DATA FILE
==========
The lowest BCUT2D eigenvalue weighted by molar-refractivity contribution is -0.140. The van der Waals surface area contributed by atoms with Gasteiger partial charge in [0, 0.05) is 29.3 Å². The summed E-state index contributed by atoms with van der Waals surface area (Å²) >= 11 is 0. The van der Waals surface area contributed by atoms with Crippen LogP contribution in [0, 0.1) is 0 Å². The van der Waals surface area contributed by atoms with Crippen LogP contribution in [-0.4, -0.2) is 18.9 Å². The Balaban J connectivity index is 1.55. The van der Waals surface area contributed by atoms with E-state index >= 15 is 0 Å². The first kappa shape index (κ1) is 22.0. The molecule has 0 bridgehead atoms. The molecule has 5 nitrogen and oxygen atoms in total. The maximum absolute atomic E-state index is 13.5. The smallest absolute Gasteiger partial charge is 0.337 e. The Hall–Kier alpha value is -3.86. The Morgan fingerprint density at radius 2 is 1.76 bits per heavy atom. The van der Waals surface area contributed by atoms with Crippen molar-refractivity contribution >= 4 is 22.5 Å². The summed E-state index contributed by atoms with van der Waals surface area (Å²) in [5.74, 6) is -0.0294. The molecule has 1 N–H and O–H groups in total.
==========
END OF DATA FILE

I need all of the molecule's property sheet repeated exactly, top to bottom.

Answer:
The lowest BCUT2D eigenvalue weighted by molar-refractivity contribution is -0.140. The van der Waals surface area contributed by atoms with Gasteiger partial charge in [0, 0.05) is 29.3 Å². The summed E-state index contributed by atoms with van der Waals surface area (Å²) >= 11 is 0. The van der Waals surface area contributed by atoms with Crippen LogP contribution in [0, 0.1) is 0 Å². The van der Waals surface area contributed by atoms with Crippen LogP contribution in [-0.4, -0.2) is 18.9 Å². The Balaban J connectivity index is 1.55. The van der Waals surface area contributed by atoms with E-state index >= 15 is 0 Å². The first kappa shape index (κ1) is 22.0. The molecule has 0 bridgehead atoms. The molecule has 5 nitrogen and oxygen atoms in total. The maximum absolute atomic E-state index is 13.5. The smallest absolute Gasteiger partial charge is 0.337 e. The Hall–Kier alpha value is -3.86. The Morgan fingerprint density at radius 2 is 1.76 bits per heavy atom. The van der Waals surface area contributed by atoms with Crippen molar-refractivity contribution >= 4 is 22.5 Å². The summed E-state index contributed by atoms with van der Waals surface area (Å²) in [5.74, 6) is -0.0294. The molecule has 1 N–H and O–H groups in total.